2017: Ageless Remarkable St. Louisans
Reverend Jack Batten has touched countless lives over his 90 years on earth, and he shows no signs of stopping anytime soon.
“If I, in any way, make a commitment to you, you can count on me keeping it.”
Sr. Judith Ann Bell, 77, continues to serve in a leadership position with the Franciscan Sisters of Mary, and as Board President for The Sarah Community.
“There’s always more to do!”
Judy Bentley, 79, runs the largest free health clinic in the City of St. Louis, serving thousands of uninsured individuals and families each year.
“The beauty of aging is the constant growth in wisdom and the joy of sharing love by providing service to others.”
Don Carlson, 82, has made supporting victims of domestic violence his primary cause for more than 30 years.
“If there’s an issue that has me interested and concerned over the years, it’s domestic violence.”
Dr. Will Carpenter (87) and his wife, Hellen (85), have inspired countless others through their career and volunteer and charitable work.
“I want to leave the world a little better than I found it.”
Louis Cohen, 80, is one of the most popular volunteer tutors in the OASIS Intergenerational Tutoring Program.
“Age is not a barrier.”
Dr. Arthur Gale, 87, has practiced internal medicine for 54 years, and continues to share his knowledge and experiences with others through writing, lectures and advocacy.
“Ninety is the new seventy.”
Barbara Gehringer, 79, is a star volunteer with organizations such as the Animal Protective Association and the Center for Women in Transition.
“Make the most of each moment you have.”
Ray Hoffstetter, 91, spent 50 years at Channel 5 on the frontlines of everything happening in St. Louis, and he continues to share his memories and experiences with audiences young and old.
“A funny thing happened on the way to retirement."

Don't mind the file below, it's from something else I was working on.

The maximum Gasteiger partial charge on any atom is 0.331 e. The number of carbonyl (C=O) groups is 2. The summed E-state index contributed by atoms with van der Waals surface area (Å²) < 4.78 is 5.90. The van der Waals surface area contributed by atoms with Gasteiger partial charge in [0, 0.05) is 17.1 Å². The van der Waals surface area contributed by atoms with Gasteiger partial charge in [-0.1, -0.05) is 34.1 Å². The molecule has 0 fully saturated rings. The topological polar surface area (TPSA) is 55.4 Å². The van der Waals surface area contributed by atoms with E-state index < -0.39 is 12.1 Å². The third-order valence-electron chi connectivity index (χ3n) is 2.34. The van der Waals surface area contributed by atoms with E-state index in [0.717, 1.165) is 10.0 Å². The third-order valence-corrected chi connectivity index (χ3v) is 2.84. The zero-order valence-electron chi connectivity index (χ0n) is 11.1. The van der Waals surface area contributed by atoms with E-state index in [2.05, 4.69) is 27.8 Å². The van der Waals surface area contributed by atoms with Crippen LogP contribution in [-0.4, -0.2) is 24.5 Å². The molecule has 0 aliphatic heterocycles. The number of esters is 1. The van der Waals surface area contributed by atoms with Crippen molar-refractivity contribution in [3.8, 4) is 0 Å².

Dr. Ira Kodner, 76, remains an active and nationally recognized expert in the field of medical ethics.
“I’ve always loved doing things no one else wanted to do.”
Ted Kretschmar, 81, has spent his retirement working to help others in need.
Volunteers extraordinaire Joan and Norman Krumrey are constantly on the go at ages 83 and 86, always looking for new ways to contribute and broaden their horizons.
“Aging: it is what it is and you move on.”
Judy Luepke, 81, is a St. Louis tour guide, volunteer, fundraiser, and inspiration for many.
“You can do a lot more than you think you can.”
Arthur J. McDonnell, 75, has dedicated his life to public service and the betterment of his Kirkwood community.
“Every person has value.”
Henrietta Parram, 80, remains an active and forceful advocate for her neighborhood and its residents.
“The only thing age can do is slow us down.”
Judith L. Roberts, 82, has dedicated her life’s work to supporting and fostering music and arts in her hometown of Kirkwood.
“What does the Lord require of you? To do justice, to love kindness, and walk humbly with your God.” (Micah 6:8)
Dr. Earl Robert Schultz is still practicing medicine and mentoring students at age 86.
“It’s later than you think, so enjoy it.”
William Siedhoff has dedicated his life to helping others less fortunate, and he continues to do so at age 75.
“It’s too important not to get involved.”
Robert Snyder, 79, has committed himself in retirement to looking after others living in long-term care.
“I have a consuming interest in all things senior.”
Bernice Thompson, 81, has been helping others all her life as a social worker and mental health therapist.
“The greatest joys come from being in service to others.”